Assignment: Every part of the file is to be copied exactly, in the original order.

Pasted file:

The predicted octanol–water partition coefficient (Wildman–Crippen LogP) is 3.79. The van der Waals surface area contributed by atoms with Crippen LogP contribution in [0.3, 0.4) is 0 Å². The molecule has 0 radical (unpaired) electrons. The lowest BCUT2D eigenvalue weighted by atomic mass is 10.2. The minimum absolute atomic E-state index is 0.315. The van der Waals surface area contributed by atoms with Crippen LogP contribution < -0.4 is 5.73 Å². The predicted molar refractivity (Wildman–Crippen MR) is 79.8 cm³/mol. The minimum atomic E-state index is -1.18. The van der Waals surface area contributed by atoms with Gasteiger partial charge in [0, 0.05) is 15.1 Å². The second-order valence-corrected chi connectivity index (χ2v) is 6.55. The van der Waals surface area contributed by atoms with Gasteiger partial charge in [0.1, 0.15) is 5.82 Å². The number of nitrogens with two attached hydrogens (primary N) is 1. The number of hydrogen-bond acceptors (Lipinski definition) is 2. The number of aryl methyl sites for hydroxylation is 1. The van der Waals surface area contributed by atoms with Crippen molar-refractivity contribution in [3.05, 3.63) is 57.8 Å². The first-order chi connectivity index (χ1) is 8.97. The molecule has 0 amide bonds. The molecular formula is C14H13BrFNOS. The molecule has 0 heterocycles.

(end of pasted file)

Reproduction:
The predicted octanol–water partition coefficient (Wildman–Crippen LogP) is 3.79. The van der Waals surface area contributed by atoms with Crippen LogP contribution in [0.3, 0.4) is 0 Å². The molecule has 0 radical (unpaired) electrons. The lowest BCUT2D eigenvalue weighted by atomic mass is 10.2. The minimum absolute atomic E-state index is 0.315. The van der Waals surface area contributed by atoms with Crippen LogP contribution < -0.4 is 5.73 Å². The predicted molar refractivity (Wildman–Crippen MR) is 79.8 cm³/mol. The minimum atomic E-state index is -1.18. The van der Waals surface area contributed by atoms with Gasteiger partial charge in [0, 0.05) is 15.1 Å². The second-order valence-corrected chi connectivity index (χ2v) is 6.55. The van der Waals surface area contributed by atoms with Gasteiger partial charge in [0.1, 0.15) is 5.82 Å². The number of nitrogens with two attached hydrogens (primary N) is 1. The number of hydrogen-bond acceptors (Lipinski definition) is 2. The number of aryl methyl sites for hydroxylation is 1. The van der Waals surface area contributed by atoms with Crippen molar-refractivity contribution in [3.05, 3.63) is 57.8 Å². The first-order chi connectivity index (χ1) is 8.97. The molecule has 0 amide bonds. The molecular formula is C14H13BrFNOS. The molecule has 0 heterocycles.